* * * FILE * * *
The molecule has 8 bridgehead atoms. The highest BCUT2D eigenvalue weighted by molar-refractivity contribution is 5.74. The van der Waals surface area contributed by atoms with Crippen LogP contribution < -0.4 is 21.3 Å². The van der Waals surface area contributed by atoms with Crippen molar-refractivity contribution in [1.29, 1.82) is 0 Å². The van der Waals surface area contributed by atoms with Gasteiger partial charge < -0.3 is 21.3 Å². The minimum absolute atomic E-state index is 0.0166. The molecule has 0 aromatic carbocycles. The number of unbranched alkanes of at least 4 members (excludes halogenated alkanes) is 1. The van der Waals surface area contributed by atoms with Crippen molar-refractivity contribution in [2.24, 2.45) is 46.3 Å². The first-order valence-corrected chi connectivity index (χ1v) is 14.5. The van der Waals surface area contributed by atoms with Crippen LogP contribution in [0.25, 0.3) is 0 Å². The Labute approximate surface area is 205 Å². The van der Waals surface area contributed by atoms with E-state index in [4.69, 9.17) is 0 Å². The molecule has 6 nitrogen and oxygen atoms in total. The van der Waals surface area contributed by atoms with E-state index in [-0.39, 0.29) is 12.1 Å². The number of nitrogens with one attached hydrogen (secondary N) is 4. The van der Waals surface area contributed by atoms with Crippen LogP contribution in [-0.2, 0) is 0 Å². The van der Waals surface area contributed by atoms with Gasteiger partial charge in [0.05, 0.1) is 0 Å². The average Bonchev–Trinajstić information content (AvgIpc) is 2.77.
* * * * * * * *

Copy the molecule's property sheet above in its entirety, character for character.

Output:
The molecule has 8 bridgehead atoms. The highest BCUT2D eigenvalue weighted by molar-refractivity contribution is 5.74. The van der Waals surface area contributed by atoms with Crippen LogP contribution < -0.4 is 21.3 Å². The van der Waals surface area contributed by atoms with Crippen molar-refractivity contribution in [1.29, 1.82) is 0 Å². The van der Waals surface area contributed by atoms with Gasteiger partial charge < -0.3 is 21.3 Å². The minimum absolute atomic E-state index is 0.0166. The molecule has 0 aromatic carbocycles. The number of unbranched alkanes of at least 4 members (excludes halogenated alkanes) is 1. The van der Waals surface area contributed by atoms with Crippen molar-refractivity contribution in [2.24, 2.45) is 46.3 Å². The first-order valence-corrected chi connectivity index (χ1v) is 14.5. The van der Waals surface area contributed by atoms with Crippen LogP contribution in [0.25, 0.3) is 0 Å². The Labute approximate surface area is 205 Å². The van der Waals surface area contributed by atoms with E-state index in [4.69, 9.17) is 0 Å². The molecule has 6 nitrogen and oxygen atoms in total. The van der Waals surface area contributed by atoms with E-state index in [-0.39, 0.29) is 12.1 Å². The number of nitrogens with one attached hydrogen (secondary N) is 4. The van der Waals surface area contributed by atoms with Crippen LogP contribution in [-0.2, 0) is 0 Å². The van der Waals surface area contributed by atoms with Gasteiger partial charge in [0.05, 0.1) is 0 Å². The average Bonchev–Trinajstić information content (AvgIpc) is 2.77.